What is Baby-Led Weaning?

You’ve seen it play out over and over: mom and dad hand-feeding a heaping spoonful of puree into baby’s wide open mouth. Obligatory airplane noises to boot because of course. But with baby-led weaning, parents take a very hands-off approach and baby is in charge. Your baby sits with a spread of finger foods in front of him and attempts to grasp the tiny bites from the tray and put them in his mouth all by himself. It’s an approach that is becoming popular and has massive benefits for parents who want to free up time spent feeding their baby. But what exactly is baby-led weaning? Here’s what you need to know before you begin!


The Benefits to Baby-Led Weaning

Baby-led weaning is a method that was first popularized in the U.K. about eight years ago after the book Baby-Led Weaning by Gill Rapley and Tracey Murkett came out. It has been catching on in the United States ever since. And it’s easy to see why when you consider the benefits. It can help fine-tune motor development for starters. Babies get to improve their hand-eye coordination, chewing skills and dexterity. Plus, it can form the foundation of healthy eating habits by giving babies the room to explore taste, texture, aroma and colors of newfound foods.

And if that wasn’t already enough of a reason to consider baby-led weaning, one of the biggest advantages is that it teaches your baby how to stop eating when he’s full. If a baby is feeding himself independently, he can’t be made to eat more than he needs. With parents sometimes there’s a tendency to sneak in a couple more bites, but it can teach your baby a bad habit early if he thinks he should always eat more than he needs. Early research has shown that baby-led weaning can have a huge impact on a child’s food preferences and eating habits.


Getting Started with Baby-Led Weaning

If you’re ready to bypass buying little jars of food or spending time making your own, here’s how you can get started with baby-led weaning. The ideal time for trying baby-led weaning is when your baby can sit in a high chair unassisted, has good neck strength and able to move food to the back of his mouth. A good estimate is between 6 and 9 months of age, or when your child has decent chewing skills. You’ll want to continue breastfeeding or formula as this is your baby’s biggest source of nutrition until he’s close to one year. These are other things to consider:

  • Your baby needs to be supervised with baby-led weaning so avoid multi-tasking now that you’re officially “hands free.” The best case scenario is to include him at the table during family meals. You can even consider giving him what you’re eating at the time.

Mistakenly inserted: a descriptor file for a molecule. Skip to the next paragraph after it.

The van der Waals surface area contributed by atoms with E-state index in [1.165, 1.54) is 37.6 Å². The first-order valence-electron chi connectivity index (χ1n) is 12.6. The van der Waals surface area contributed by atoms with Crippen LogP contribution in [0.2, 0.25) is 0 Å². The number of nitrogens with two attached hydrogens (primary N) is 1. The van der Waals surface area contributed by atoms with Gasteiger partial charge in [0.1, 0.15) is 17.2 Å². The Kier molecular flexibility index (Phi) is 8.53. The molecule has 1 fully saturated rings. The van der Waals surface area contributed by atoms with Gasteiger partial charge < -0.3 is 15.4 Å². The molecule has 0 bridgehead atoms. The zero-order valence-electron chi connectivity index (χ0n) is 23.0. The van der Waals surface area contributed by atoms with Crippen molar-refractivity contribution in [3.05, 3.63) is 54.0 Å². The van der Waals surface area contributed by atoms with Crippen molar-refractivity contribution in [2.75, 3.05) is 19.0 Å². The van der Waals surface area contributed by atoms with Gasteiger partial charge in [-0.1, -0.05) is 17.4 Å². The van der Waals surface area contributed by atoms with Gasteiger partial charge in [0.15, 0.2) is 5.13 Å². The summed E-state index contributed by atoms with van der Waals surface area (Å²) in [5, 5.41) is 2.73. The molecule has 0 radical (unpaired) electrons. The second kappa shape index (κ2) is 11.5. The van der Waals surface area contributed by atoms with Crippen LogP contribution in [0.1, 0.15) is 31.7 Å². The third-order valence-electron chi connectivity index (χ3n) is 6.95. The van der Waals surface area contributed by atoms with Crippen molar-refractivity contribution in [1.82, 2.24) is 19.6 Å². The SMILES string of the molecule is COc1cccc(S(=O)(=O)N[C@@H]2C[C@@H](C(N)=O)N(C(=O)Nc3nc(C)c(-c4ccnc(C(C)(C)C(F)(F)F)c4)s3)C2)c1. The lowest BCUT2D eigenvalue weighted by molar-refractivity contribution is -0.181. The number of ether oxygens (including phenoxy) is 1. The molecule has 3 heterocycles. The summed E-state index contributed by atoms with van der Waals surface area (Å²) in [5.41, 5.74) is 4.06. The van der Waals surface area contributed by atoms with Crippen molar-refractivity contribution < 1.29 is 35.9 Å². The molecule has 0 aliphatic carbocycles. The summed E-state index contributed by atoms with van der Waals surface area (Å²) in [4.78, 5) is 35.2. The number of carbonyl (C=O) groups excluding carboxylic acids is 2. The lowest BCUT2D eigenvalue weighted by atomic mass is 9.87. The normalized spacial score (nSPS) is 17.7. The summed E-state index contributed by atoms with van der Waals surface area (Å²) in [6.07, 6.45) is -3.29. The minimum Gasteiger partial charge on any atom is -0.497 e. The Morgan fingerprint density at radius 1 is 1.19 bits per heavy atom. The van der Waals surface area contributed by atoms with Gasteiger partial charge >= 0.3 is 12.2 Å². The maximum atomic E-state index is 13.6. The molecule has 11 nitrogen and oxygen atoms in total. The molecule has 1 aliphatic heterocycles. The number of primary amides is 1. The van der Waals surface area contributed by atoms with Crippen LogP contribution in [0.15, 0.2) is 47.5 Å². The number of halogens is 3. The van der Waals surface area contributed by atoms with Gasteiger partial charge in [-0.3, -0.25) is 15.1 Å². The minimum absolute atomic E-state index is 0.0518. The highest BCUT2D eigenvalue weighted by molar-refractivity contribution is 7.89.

• The first foods he should try need to be soft like ripe fruits, cooked egg yolks, flaky fish, cooked pasta, puffed cereal and mushy vegetables. When you prepare those foods, make sure they’re cut into shapes that are easy for grasping by little fingers. Also consider the nutrients your baby may or may not be getting when you decide on foods to have him try.
  • Baby-led weaning is full-on discovery for your baby which means big messes to clean up. Don’t be surprised when he smashes, smears, drops or throws pieces of food around as he’s exploring. This is all normal.

What Not to Do for Baby-Led Weaning

Since baby-led weaning is in itself an exploratory method for you and your baby, how it looks will be different for everyone. It may not work for some babies, for example those with food allergies or developmental delays, and that’s ok. And it isn’t a method to rush either. You’ll need to plan for extra time during meals, and it could take several tries before your baby seems interested in anything but pureed food. Here are some other things you shouldn’t do with baby-led weaning:

  • Choose your feeding times carefully. A tired or upset baby is likely not in the mood for an entirely new eating experience.
  • Don’t introduce too many foods at once. Start slowly and introduce a new food every four or five days so you can pinpoint any food allergies. And pay attention to your baby’s signals. If he’s throwing food and not acting interested in trying it, he’s probably done for that particular feeding.
  • Try to remain calm and unaffected during the feedings. Babies are surprisingly capable of managing finger foods, but gagging is a normal reflex to get rid of food that he isn’t ready for. If you act scared, he will too. Overall, eating should be treated as a routine task.
  • Stay away from choking hazards like grapes, hot dogs, raisins, popcorn, raw veggies and sticky peanut butter. It’s also good to make sure you’re equipped for infant CPR just in case. Always stay with your baby when he’s eating and make sure he’s sitting up. Food temperatures should range from barely warm to cool. And child-approved utensils should be introduced long after he’s been successful with feeding himself.

In the end, baby-led weaning is a method to try if you think it works for your family’s goals. If you’re comfortable with spoon-feeding, maybe try alternating between pureed and finger foods until your baby becomes a more confident eater. There’s no right or wrong way as long as he’s getting the necessary nutrients. Let him lead and proceed accordingly.

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